Living in the physical world, we are like that poor creature who lives in a two dimensional world. Now matter how you try to draw the real 3-D world so he can see it, he simply can't imagine it - he sees only two dimensional shapes.

To further extend the analogy, our physical world is three dimensional. What if the spiritual world exists in four dimensions all around us, like three dimensions exist all around a flat piece of paper, but we simply can't perceive it because our eyes and other senses are not engineered to do so? (Though they will be able to someday, when we receive our glorified bodies).

So with us. We know not what we will be, but we may be sure we shall be more, not less, than we were on earth. Our natural experiences (sensory, emotional, imaginative) are only like the drawing, like penciled lines on flat paper. If they vanish in the risen life, they will vanish only as pencil lines vanish from the real landscape, not as a candle flame that is put out, but as a candle flame which becomes invisible because someone has pulled up the blind, thrown open the shutters, and let in the blaze of the risen sun.

Meanwhile, we live in a world where we can only see the blaze of heaven when it is transposed into something familiar to us.

I think God has in fact transposed the spiritual world for us to "see" (as much as we are able) via his Word.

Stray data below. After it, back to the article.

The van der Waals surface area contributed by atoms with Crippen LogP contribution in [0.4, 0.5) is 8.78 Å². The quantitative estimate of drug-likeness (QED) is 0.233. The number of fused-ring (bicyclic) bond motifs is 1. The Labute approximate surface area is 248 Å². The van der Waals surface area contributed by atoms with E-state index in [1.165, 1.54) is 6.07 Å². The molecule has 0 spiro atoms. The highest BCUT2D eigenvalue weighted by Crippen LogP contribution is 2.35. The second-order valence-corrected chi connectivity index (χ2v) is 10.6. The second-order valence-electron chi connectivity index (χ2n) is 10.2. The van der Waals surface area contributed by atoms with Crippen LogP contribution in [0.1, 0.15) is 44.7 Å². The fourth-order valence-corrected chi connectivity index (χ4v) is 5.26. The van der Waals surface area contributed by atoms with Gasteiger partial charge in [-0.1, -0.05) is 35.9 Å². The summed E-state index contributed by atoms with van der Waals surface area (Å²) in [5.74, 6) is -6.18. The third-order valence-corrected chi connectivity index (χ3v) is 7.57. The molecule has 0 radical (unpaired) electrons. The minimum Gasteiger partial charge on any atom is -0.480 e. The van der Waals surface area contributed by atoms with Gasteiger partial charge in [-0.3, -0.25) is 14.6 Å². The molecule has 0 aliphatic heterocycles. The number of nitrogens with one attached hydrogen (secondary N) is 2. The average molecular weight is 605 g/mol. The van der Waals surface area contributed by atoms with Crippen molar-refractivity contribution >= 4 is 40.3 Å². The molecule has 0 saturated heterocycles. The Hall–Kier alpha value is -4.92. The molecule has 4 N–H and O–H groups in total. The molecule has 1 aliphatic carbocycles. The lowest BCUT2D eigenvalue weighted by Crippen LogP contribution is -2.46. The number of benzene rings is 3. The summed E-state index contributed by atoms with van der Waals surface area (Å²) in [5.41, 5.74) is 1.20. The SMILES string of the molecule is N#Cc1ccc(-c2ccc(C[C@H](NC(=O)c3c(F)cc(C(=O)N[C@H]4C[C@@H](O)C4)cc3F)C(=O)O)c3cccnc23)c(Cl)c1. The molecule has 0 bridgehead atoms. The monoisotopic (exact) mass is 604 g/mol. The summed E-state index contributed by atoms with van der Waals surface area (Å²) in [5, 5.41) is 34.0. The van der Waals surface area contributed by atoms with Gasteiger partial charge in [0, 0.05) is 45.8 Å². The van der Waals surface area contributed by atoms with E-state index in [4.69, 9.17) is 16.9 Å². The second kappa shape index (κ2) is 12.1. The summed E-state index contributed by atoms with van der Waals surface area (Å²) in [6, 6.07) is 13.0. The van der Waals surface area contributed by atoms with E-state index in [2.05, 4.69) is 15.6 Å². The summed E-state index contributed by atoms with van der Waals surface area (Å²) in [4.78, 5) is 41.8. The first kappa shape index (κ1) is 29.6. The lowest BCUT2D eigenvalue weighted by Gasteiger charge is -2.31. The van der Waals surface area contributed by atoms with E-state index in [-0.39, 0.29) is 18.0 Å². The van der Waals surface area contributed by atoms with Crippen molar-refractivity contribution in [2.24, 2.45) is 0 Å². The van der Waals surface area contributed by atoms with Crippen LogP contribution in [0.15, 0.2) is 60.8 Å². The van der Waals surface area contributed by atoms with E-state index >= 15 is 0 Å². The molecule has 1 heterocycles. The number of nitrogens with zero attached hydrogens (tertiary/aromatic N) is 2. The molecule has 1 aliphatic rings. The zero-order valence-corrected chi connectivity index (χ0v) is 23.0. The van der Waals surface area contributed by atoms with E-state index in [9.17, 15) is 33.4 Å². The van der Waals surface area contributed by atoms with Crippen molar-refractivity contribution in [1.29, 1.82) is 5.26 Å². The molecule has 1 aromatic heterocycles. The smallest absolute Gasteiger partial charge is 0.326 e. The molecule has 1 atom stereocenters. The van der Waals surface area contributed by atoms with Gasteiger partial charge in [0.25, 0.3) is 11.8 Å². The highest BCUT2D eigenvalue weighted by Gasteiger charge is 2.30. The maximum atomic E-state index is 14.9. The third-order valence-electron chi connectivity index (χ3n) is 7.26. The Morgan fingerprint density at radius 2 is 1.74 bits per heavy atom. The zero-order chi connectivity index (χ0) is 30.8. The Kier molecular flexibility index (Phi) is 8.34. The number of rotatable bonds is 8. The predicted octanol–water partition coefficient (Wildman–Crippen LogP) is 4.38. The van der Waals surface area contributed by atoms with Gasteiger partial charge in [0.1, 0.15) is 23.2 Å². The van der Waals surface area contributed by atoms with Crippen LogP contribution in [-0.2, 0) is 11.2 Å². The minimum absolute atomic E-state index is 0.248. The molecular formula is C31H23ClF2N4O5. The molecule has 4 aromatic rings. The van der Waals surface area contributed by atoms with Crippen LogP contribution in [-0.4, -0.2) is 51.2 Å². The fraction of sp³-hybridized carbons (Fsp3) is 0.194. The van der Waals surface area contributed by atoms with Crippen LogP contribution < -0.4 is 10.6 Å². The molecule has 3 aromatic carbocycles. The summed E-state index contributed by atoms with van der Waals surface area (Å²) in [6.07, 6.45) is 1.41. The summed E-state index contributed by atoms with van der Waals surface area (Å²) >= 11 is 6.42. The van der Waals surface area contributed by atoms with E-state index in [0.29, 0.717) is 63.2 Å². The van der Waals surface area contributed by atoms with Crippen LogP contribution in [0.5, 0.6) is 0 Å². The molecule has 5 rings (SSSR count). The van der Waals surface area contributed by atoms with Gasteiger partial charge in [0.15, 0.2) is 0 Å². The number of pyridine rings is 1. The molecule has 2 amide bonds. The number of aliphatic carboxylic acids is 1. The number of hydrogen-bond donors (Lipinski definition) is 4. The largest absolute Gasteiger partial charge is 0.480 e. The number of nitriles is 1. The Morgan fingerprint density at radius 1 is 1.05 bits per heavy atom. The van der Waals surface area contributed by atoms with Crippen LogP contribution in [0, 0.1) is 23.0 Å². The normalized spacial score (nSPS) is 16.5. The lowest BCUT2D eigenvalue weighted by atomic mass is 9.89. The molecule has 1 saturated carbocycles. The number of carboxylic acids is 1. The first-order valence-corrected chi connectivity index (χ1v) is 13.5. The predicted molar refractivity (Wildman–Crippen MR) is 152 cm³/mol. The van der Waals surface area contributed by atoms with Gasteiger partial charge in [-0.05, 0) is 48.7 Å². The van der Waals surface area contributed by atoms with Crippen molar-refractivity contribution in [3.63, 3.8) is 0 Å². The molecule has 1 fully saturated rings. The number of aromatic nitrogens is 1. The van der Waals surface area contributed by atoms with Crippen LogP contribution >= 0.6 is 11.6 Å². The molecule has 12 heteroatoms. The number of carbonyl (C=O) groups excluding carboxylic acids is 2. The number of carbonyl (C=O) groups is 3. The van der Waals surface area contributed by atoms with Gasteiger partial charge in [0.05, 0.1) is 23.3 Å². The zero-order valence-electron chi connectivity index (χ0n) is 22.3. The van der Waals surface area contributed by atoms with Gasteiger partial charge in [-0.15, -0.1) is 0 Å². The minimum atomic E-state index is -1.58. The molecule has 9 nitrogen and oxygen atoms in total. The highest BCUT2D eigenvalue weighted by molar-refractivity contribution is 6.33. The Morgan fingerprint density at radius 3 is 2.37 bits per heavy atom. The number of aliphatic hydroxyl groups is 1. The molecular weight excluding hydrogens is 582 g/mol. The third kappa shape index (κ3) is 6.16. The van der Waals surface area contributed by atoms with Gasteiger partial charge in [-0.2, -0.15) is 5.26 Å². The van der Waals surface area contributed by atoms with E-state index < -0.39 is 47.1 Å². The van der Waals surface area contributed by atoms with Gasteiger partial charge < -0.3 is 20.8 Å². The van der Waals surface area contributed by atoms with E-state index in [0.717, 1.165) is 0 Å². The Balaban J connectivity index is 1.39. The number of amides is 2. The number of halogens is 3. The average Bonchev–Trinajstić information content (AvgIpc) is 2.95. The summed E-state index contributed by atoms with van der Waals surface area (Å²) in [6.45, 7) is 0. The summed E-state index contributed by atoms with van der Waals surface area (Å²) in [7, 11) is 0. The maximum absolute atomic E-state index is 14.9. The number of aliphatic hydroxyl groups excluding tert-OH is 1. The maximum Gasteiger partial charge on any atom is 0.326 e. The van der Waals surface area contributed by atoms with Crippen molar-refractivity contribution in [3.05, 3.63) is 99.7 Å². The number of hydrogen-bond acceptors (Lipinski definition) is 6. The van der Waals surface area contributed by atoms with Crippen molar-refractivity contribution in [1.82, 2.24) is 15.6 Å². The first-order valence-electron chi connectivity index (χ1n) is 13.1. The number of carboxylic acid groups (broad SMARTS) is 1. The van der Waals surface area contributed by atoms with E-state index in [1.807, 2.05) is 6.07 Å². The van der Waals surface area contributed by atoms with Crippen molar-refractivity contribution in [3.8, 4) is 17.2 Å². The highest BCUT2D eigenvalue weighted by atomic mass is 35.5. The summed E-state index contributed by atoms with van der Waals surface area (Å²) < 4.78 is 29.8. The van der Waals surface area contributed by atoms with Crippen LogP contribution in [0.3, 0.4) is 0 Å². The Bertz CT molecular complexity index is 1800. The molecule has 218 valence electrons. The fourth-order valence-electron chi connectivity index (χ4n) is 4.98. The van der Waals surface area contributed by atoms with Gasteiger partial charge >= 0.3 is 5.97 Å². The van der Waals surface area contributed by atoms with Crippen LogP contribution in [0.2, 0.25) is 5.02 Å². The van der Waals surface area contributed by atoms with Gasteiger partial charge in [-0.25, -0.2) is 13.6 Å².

Oh, what a thought.

I think He also transposes the spiritual world for us in other ways: when for instance a beautiful sunset strikes our heart. Or even a beautiful piece of art or music - created by another person, yes, but perhaps inspired by some momentary glimpse of something outside of  our familiar realm.  (C.S. Lewis actually addresses this in two other essays: Is Theology Poetry? and The Weight of Glory).

Another blogger, Ron Dodson, wrote an essay about Transposition and I loved how he extended it to visualizing the relation of faith and reason:
But what is central to realize here is that this higher spiritual understanding does not necessarily come from the natural facts themselves, but rather it is discerned through a kind of intuition or sense that exceeds or stands above the raw information.  This offers us a context for understanding faith within our post-enlightenment climate.